In addition to giving me my first taste of independence, Grammy taught me how to dress stylishly (albeit, it took me many years to catch on - we won't talk about the 80s). In spite of her humble beginnings -- she was born to a very poor family in Augusta, Georgia -- and struggled financially most of her life, she was a brilliant bargain shopper and could look gorgeous on a shoestring budget. I accompanied her on countless shopping trips before it became un-cool for me to hang out with her, and then my sister Jennifer stepped in where I left off. She bought me my first grown-up trench coat, and my first pair of lined trousers - both inexpensive but classic, so that I owned them for more than a dozen years before I finally stopped wearing them. I am the only person in my family who can find a decent shirt or dress at the likes of WalMart or JC Penney, thanks to Grammy.

This photo of Grammy was taken in 1963, at my parents' wedding. Incidentally, I cropped my grandfather out of this photo, as I'm sure Grammy would have wanted me to - but that's a story for another time.

I have a million more memories of Grammy that all came flooding back as I began writing this, but I will save them to post from time to time on days when Grammy Mac is foremost on my mind - there's a turkey story that begs telling, so perhaps I'll post another Grammy Mac story on Thanksgiving.

Happy Birthday Grammy!
Hope you're enjoying Brooklyn!! (this is a family joke - a whole blog post for another day)

Note: I actually made a collage on canvas with this photo, but I my digital camera hub is at work so I can't post the collage until Monday.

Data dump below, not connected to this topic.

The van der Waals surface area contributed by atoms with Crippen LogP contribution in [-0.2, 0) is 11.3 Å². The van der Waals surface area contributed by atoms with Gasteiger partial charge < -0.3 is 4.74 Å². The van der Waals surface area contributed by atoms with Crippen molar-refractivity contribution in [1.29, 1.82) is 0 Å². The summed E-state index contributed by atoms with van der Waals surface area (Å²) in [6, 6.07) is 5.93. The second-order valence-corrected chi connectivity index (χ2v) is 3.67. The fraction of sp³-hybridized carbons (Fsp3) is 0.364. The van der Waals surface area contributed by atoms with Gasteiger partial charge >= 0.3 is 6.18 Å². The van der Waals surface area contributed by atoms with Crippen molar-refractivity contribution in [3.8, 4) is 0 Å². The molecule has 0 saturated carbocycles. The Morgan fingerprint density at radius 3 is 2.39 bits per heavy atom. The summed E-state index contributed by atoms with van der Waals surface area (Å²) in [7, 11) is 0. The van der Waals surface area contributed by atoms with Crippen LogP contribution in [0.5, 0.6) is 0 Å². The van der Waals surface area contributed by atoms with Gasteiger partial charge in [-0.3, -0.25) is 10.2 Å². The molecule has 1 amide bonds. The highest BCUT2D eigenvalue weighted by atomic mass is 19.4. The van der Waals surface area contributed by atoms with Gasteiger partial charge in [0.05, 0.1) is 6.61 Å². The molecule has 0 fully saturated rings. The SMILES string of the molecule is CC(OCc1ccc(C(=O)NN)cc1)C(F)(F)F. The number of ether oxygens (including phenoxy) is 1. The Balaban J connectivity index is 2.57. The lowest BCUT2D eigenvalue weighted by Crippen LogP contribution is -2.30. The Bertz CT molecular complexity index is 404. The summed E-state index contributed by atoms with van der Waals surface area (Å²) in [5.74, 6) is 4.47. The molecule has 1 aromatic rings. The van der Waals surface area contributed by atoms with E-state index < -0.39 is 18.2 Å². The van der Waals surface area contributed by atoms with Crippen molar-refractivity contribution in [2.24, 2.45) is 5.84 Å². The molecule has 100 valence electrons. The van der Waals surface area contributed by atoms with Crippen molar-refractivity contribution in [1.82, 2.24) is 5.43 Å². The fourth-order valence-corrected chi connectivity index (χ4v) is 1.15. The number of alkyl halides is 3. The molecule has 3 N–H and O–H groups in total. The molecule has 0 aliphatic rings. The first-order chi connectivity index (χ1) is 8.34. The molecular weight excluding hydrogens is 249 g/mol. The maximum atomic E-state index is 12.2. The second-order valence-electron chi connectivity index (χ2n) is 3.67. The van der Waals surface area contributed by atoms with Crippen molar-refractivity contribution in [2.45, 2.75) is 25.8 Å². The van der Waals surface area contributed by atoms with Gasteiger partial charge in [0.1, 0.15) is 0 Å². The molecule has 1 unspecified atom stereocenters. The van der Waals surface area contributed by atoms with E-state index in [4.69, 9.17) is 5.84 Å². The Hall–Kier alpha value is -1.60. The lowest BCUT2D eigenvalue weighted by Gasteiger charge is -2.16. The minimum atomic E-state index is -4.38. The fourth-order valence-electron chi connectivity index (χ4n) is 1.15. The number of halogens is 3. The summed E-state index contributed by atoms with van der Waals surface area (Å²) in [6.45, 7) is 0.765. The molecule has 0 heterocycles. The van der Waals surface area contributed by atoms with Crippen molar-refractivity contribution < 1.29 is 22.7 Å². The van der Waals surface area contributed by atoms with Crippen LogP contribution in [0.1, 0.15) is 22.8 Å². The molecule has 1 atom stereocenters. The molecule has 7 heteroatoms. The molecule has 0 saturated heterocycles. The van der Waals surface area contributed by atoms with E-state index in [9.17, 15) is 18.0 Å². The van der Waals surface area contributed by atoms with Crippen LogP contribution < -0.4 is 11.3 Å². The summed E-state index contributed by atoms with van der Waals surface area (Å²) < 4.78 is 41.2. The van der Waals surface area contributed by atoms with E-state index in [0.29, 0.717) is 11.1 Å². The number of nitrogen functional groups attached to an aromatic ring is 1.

Friday, October 20, 2006

Studio Friday - Autumn Inspiration

"Autumn inspiration - According to my calendar, today (Sept 22) is the "Autumnal Equinox," and it's my favorite season, so show me what you love about the fall - the colors?... the leaves?...etc." - ME
When I suggested this topic a few weeks ago, I thought this would be an easy one for most, because I love the fall and its many inspirations are so obvious to me, but since then, I've heard from lots of people in my day to day travels who (gasp) "hate the fall," so I will be interested to see what everyone has to say on this topic. (Incidentally, those who told me they hate it usually cite that it's because winter is not far behind, but I refuse to blame the autumn for the winter.)

My love of autumn engages all of the senses...
I love to watch the leaves change from green to shades of yellow and red and rust and brown. I love to watch them tossed about by the wind and collected in piles along the edges of my garden. I love the sound and feel as they crunch beneath my feet. I love to see wagon loads of pumpkins, fat and orange, round and oblong, big and small, at farms and roadside stands. I love to see them adorning the porches and stairways of the homes in my neighborhood. I love to see them carved into jack-o-lanterns, grinning wildly at me as I walk my dog. I love their heft, and their smooth surface and prickly stems, as I choose the ones that will sit on my porch. I love that I am not sweating bullets, as I walk my dog. I love the smell of autumn, sometimes crisp, sometimes loamy, as the leaves begin to mulch. I love to feel the cool air on my face. I love a cozy fall sweater, a hot cup of apple cider. I love to pick apples at an orchard with my husband and maybe stumble upon an antique store or junk shop on our trip down a winding road on a cool fall day. I love our wedding anniversary - October 27 - a wonderful fall day 17 years ago. I love to see pots of mums in yellow and rust and burgandy, lined up in rows at the farm market, waiting to be sold. I love gourds in all their odd shapes and colors. I love my mom's recipe for acorn squash, baked in halves with butter and brown sugar. I love warm soup on a cool autumn day. I love the last burst of warmth and color before the winter comes.